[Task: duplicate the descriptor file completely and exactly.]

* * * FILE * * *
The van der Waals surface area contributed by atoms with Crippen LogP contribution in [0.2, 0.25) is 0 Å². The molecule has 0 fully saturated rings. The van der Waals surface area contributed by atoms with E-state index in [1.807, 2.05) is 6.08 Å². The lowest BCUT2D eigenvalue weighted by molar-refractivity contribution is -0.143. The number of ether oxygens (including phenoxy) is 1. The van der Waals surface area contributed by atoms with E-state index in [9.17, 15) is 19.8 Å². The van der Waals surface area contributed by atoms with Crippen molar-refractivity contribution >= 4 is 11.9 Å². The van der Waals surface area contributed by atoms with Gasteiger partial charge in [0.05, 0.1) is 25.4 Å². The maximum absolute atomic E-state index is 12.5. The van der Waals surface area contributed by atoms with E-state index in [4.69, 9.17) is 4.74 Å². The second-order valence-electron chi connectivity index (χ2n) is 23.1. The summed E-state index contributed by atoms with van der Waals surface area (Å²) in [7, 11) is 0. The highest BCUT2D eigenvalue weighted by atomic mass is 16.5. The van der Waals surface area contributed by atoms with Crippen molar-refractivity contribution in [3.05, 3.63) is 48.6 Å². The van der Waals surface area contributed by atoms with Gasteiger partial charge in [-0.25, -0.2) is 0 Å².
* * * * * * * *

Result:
The van der Waals surface area contributed by atoms with Crippen LogP contribution in [0.2, 0.25) is 0 Å². The molecule has 0 fully saturated rings. The van der Waals surface area contributed by atoms with E-state index in [1.807, 2.05) is 6.08 Å². The lowest BCUT2D eigenvalue weighted by molar-refractivity contribution is -0.143. The number of ether oxygens (including phenoxy) is 1. The van der Waals surface area contributed by atoms with E-state index in [9.17, 15) is 19.8 Å². The van der Waals surface area contributed by atoms with Crippen molar-refractivity contribution >= 4 is 11.9 Å². The van der Waals surface area contributed by atoms with Gasteiger partial charge in [0.05, 0.1) is 25.4 Å². The maximum absolute atomic E-state index is 12.5. The van der Waals surface area contributed by atoms with E-state index in [4.69, 9.17) is 4.74 Å². The second-order valence-electron chi connectivity index (χ2n) is 23.1. The summed E-state index contributed by atoms with van der Waals surface area (Å²) in [7, 11) is 0. The highest BCUT2D eigenvalue weighted by atomic mass is 16.5. The van der Waals surface area contributed by atoms with Crippen molar-refractivity contribution in [3.05, 3.63) is 48.6 Å². The van der Waals surface area contributed by atoms with Gasteiger partial charge in [-0.25, -0.2) is 0 Å².